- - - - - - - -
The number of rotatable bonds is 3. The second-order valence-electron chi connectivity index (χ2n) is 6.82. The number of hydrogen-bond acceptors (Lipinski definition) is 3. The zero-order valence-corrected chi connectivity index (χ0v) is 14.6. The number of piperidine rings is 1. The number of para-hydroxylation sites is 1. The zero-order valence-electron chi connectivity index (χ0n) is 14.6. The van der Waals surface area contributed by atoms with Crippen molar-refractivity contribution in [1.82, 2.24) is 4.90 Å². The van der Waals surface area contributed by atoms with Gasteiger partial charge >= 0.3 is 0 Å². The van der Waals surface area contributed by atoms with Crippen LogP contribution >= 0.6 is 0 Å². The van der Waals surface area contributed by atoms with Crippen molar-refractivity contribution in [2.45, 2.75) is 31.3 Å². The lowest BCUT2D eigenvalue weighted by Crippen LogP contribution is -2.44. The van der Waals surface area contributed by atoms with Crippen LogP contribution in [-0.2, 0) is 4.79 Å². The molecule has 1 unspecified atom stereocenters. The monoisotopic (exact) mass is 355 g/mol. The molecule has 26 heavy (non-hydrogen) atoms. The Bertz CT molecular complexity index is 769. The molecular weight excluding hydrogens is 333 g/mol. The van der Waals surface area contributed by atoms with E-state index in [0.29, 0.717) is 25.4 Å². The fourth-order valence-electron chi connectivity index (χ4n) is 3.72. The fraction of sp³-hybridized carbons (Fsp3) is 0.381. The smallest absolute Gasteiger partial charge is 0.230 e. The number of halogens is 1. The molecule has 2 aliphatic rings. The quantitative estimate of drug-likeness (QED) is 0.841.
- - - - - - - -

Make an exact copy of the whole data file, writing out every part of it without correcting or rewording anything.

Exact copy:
The number of rotatable bonds is 3. The second-order valence-electron chi connectivity index (χ2n) is 6.82. The number of hydrogen-bond acceptors (Lipinski definition) is 3. The zero-order valence-corrected chi connectivity index (χ0v) is 14.6. The number of piperidine rings is 1. The number of para-hydroxylation sites is 1. The zero-order valence-electron chi connectivity index (χ0n) is 14.6. The van der Waals surface area contributed by atoms with Crippen molar-refractivity contribution in [1.82, 2.24) is 4.90 Å². The van der Waals surface area contributed by atoms with Gasteiger partial charge >= 0.3 is 0 Å². The van der Waals surface area contributed by atoms with Crippen LogP contribution >= 0.6 is 0 Å². The van der Waals surface area contributed by atoms with Crippen molar-refractivity contribution in [2.45, 2.75) is 31.3 Å². The lowest BCUT2D eigenvalue weighted by Crippen LogP contribution is -2.44. The van der Waals surface area contributed by atoms with Crippen LogP contribution in [-0.2, 0) is 4.79 Å². The molecule has 1 unspecified atom stereocenters. The monoisotopic (exact) mass is 355 g/mol. The molecule has 26 heavy (non-hydrogen) atoms. The Bertz CT molecular complexity index is 769. The molecular weight excluding hydrogens is 333 g/mol. The van der Waals surface area contributed by atoms with E-state index in [0.29, 0.717) is 25.4 Å². The fourth-order valence-electron chi connectivity index (χ4n) is 3.72. The fraction of sp³-hybridized carbons (Fsp3) is 0.381. The smallest absolute Gasteiger partial charge is 0.230 e. The number of halogens is 1. The molecule has 2 aliphatic rings. The quantitative estimate of drug-likeness (QED) is 0.841.